Bank Transfer Day is an organized abandonment of big banks for the fee-free sanctuaries of credit unions and local banking options. So why would Troy Hall, the Chief Operations Officer of the South Carolina Federal Credit Union, condemn it as inane spectacle and the misappropriation of historical events in the guise of a revolutionary strike against Wall Street?
Because people shouldn’t need to be told when to manage their finances. The time to transfer to a credit union is—and has always been—now.
The growing malcontent
With the latest federally mandated imposition of bank regulations (aka the Durbin Amendment), banks are searching for new strategies to increase revenue. Losing money to curtailed debit interchange fees, checking accounts have declined in profitability, leaving a gaping hole in bank earnings.
Weeks ago, a number banks were toying with the idea of instituting monthly debit fees (generally $3-5 a month or $36-60 a year). In all likelihood, this was less an attempt to garner revenue through fees and more a mechanism to cleanse themselves of unprofitable customers and steer folks toward credit cards and prepaid debit cards. The unanimous outrage that ensued sent banks into whimpering retreat, tails between their legs.
Banks cut their losses
Chase and Wells Fargo were in the process of testing debit card fees in select regions, but neither plans to continue the fees beyond the testing period. Bank of America was pretty adamant about going forward with its $5-a-month debit usage fee (met with enormous opposition), but after a period of failed mollification through the introduction of fee-dodging options, they finally adhered to reason and hoisted the white flag.
It will take more than an apologetic smile to clear the water. Customers are still angry, still peeved, still feeling a little ruffled from the clumsy mishandling. Bygones will not be bygones (because, more likely than not, they’re not quite bygone). As checking accounts become less and less attractive, consumers are recurrently reminded that big banks don’t always have their best interests at heart.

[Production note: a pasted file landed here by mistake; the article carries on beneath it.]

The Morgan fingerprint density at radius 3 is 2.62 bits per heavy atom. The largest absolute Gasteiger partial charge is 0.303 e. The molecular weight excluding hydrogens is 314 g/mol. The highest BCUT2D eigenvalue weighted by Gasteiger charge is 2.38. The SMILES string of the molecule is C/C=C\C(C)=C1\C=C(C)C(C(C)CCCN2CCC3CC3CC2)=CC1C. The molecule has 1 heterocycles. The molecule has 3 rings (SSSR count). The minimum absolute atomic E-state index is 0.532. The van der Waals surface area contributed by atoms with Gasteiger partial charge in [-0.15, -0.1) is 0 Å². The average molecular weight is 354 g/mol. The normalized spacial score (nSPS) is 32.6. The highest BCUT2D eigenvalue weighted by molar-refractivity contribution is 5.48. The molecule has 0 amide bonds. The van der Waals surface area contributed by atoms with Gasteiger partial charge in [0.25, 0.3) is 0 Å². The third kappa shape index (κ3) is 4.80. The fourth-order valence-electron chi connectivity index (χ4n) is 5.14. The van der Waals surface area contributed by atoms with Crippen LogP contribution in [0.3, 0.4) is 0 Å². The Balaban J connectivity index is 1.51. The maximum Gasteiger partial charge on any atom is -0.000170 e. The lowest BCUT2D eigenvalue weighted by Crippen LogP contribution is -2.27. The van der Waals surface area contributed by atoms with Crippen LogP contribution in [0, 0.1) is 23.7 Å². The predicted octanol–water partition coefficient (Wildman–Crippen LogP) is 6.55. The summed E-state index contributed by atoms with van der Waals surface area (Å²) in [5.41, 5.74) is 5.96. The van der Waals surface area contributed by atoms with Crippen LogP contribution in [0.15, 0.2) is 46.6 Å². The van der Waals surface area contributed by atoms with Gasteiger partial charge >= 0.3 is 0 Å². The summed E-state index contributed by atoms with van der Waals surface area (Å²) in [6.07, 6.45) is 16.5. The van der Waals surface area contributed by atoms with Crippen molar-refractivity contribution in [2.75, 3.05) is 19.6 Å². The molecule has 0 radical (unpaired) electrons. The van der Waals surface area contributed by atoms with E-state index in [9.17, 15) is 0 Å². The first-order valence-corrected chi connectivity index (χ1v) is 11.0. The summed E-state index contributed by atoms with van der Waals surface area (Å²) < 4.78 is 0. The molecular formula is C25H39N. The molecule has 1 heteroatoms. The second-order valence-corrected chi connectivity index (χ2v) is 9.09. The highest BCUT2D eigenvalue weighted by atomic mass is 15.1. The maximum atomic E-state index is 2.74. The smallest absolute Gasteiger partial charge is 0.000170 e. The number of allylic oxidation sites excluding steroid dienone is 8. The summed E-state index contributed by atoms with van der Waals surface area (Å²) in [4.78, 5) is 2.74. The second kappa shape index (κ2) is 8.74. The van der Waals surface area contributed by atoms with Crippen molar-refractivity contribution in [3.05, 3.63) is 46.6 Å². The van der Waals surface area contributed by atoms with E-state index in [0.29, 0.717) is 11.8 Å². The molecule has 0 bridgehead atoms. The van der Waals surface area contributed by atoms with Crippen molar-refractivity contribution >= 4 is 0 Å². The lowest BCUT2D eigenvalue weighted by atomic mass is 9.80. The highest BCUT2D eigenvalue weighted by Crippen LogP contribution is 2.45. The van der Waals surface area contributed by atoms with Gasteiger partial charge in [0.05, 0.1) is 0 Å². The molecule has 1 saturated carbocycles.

Cue Bank Transfer Day
Bank Transfer Day is a collaborative jumping ship from big banks to the life rafts of credit unions and local banks. Using the 5th of November—Guy Fawkes Day, kindly delivered to the American consciousness by Hollywood—as its rallying point, people are planning a collective migration to better financial options.
Troy Hall, known in the blogosphere by his menacing moniker “Tough-talking Troy,” says the recent endeavors of Occupy Wall Street and the organization of Bank Transfer Day have, if nothing else, “rejuvenated the conversation” about credit unions. Credit unions have a specific role in the world of finance. Unlike big banks, they are not profit-driven and do not aim to provide universal blanket programs for maximum consumer uptake. Instead, they localize, customizing the banking experience to meet the immediate demands of locality.
Also unlike big banks, credit unions were not affected directly affected by the Durbin Amendment, which exempts financial institutions with less than $10 billion in assets. Credit unions are owned by their customers, and many offer free, high-yield and rewards checking accounts. They pride themselves in the care they afford their members. Because they’re not-for-profit, credit unions are able to offer many of the same services and programs as banks—credit cards, deposit accounts, loans, mortgages—but with more consumer-friendly terms.
Will you participate?
For all his tough talking, Troy isn’t exactly opposed to Bank Transfer Day. He’s disheartened by its perceived necessity. “You don’t need someone to tell you the day to transfer your money.” He urges people to take care of their finances without requiring a broadly organized effort. Credit unions offer a simpler, kinder way to maintain your money. Troy stresses the straightforward honesty of credit unions. “When we say simplicity, we mean that.”
Though it’s sad to contemplate the American necessity for widespread approval before individuals will engage in such a simple task of self-betterment, Bank Transfer Day does have its merits. For some people, finance is football, but for most of us, it’s more akin to laundry. Bank Transfer Day gets people excited about what is an otherwise mundane and tiresome task. It also provides a forum for educating people about their options beyond big banks.
Whether you do it today, tomorrow or on the 5th, see what your local credit union has to offer. You can check find one using our credit union finder, and if you’re passionate about transferring on the 5th, take a look at our list of credit unions offering extended hours this Saturday.
Credit union execs: want your voice to be heard? Shoot us an email at email@example.com.